Fri
Feb 15 2013 12:30pm

Jo Baker’s Longbourn Will Take Pride and Prejudice Belowstairs

Luckington Court

What are we to think of the announcement of Jo Baker's forthcoming book (and possibly film), Longbourn?

The announcement states: “Riffing off the Jane Austen tale, Longbourn will highlight the constant chaos swirling downstairs, the preparation for lavish balls, and the housekeeper’s real thoughts about the family patriarch. But it will also reveal the tragic consequences of the Napoleonic Wars and focus on a romance between a newly arrived footman and a housemaid, the novel’s main characters.”

On the one hand, this seems like a brilliant marketing idea: Pride & Prejudice meets Downton Abbey. How many readers and viewers can you entice with that? Take a look at the posts on this site. Do a Google search on either. They're everywhere (at least in my Internet world) and everyone is talking about them or writing like them or including them in their own world in some way.

On the other hand, I'm having a hard time imagining Longbourn belowstairs. While £2,000 a year was nothing to sneeze at when Pride & Prejudice was written, Mr. Bennet never struck me as the kind of guy to have a whole lot of servants. Indeed, in the book, the only servant we actually see is Hill, obviously the housekeeper. If I'm not mistaken, Mrs. Bennet mentions the cook, and they couldn't do without a maid or two. I'm guessing male servants, who were quite a bit more expensive, were reserved for the farm although I would buy a man of all work around the house. When Lizzy is about to leave Rosings, she assures Lady Catherine that her uncle will send a manservant. It seems to me that her father would send one if he had one.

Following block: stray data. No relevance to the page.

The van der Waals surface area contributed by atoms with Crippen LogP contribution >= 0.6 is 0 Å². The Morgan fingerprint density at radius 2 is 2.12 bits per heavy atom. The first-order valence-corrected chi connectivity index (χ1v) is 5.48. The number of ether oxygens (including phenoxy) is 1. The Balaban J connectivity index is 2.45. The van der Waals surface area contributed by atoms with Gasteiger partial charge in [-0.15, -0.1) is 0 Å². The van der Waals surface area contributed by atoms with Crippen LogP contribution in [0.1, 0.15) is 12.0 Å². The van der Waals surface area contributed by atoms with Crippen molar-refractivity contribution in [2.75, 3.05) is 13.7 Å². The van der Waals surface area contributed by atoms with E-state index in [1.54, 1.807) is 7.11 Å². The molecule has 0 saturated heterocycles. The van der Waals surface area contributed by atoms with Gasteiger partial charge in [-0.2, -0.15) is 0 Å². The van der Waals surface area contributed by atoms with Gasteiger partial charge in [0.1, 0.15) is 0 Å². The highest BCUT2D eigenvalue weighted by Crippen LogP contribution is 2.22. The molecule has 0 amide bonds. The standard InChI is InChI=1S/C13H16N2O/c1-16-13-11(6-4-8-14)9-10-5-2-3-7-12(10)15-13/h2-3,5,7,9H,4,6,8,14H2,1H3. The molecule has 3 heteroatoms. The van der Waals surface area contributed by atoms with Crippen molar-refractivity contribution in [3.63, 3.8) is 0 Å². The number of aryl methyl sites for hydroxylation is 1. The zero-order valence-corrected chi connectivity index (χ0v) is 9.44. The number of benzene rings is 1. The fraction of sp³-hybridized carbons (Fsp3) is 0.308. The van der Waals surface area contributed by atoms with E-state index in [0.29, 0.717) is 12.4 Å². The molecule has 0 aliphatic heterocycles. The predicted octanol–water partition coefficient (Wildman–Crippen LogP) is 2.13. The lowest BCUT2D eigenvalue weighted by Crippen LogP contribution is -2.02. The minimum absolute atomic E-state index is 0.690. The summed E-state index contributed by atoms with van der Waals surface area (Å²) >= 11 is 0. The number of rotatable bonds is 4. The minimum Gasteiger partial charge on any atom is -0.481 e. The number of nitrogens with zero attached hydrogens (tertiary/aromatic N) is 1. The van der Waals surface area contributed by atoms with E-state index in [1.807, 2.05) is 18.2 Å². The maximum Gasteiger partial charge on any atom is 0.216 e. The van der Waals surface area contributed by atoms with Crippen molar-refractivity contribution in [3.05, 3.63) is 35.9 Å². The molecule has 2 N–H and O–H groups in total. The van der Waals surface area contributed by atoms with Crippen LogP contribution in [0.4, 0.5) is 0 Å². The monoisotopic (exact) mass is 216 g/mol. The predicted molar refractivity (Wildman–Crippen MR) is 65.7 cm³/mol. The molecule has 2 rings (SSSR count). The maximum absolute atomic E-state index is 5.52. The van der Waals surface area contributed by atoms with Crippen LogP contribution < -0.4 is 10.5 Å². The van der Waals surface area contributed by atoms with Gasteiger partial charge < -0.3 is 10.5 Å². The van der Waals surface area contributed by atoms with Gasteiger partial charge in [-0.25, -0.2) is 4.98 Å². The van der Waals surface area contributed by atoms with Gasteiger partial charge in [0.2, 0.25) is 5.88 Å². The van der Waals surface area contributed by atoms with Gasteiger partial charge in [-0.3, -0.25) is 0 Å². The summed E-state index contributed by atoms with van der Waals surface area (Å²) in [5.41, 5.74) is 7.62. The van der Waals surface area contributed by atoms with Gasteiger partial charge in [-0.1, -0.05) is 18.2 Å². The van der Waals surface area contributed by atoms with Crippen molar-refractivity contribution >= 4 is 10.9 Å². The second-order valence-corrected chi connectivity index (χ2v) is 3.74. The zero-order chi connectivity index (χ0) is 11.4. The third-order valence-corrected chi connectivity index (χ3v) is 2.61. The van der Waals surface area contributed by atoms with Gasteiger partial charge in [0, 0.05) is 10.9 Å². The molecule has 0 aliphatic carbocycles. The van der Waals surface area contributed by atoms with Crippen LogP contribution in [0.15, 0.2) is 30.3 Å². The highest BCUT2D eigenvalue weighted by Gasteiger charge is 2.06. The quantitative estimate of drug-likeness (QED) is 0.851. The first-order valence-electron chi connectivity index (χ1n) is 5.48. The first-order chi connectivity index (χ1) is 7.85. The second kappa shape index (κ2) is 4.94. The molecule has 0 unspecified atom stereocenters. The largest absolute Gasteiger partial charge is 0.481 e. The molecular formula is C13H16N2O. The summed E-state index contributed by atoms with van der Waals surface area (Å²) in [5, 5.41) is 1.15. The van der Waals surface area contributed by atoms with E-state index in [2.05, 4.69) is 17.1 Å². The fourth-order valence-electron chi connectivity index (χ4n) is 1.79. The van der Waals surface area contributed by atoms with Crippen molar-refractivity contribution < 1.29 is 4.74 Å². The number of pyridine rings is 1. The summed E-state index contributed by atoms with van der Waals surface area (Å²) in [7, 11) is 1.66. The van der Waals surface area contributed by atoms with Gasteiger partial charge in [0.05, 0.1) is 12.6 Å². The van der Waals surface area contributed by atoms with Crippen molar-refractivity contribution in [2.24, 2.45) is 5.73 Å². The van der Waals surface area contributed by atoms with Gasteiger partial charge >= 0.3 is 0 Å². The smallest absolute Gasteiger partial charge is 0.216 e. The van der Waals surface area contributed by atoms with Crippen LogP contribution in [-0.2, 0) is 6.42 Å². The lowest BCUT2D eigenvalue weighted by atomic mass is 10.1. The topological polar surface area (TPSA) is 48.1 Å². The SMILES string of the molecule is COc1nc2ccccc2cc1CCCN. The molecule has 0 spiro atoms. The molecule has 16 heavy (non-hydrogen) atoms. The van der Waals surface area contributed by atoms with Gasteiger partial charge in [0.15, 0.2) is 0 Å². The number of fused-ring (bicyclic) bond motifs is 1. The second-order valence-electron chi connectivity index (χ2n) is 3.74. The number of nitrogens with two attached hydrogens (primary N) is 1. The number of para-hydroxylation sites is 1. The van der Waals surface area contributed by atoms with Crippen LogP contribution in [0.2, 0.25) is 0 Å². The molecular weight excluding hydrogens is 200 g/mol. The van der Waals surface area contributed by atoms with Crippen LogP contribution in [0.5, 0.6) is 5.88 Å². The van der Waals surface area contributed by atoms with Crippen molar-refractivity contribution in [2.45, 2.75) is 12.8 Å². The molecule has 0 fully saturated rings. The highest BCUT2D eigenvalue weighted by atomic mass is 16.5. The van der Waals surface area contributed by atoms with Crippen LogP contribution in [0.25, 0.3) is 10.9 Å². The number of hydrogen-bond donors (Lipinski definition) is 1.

I'm also not sure I can picture lavish balls being held at Longbourn. I don't think either Mrs. Bennet's nerves or Mr. Bennet's lack of interest could take it.

According to the press releases, our hero and heroine are to be a footman and housemaid. And while we're engaged in constant downstairs chaos, preparation for lavish balls and the tragic consequences of the Napoleonic Wars, I'm having a hard time imagining how we'll get much of the original players in Pride & Prejudice.

Lyme Park

I'm not sure what to say. And I probably shouldn't say anything until I have read the book. But… I can't help it. Here's what I think: Pemberley would have been a better location. I'm sure they had plenty of servants belowstairs and most likely the wherewithal to throw a lavish ball or two. I think that Ms. Baker might have missed a good opportunity to give us Pemberley Upstairs/Downstairs as Elizabeth Darcy becomes mistress of the house. I think that could work.

All that being said, I'm actually looking forward to reading the book and will surely report back once I have done so.

What do you think? Does this idea work for you?

 


Myretta is a founder and current manager of The Republic of Pemberley, a pretty big Jane Austen web site. She is also a writer of Historical Romance. You can find her at her website, www.myrettarobens.com and on Twitter @Myretta.

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1 comment
Renee D
1. Renee D
I have agree with you that it would've been better served to use Pemberley after Elizabeth becomes mistress, but I look forward to reviews.
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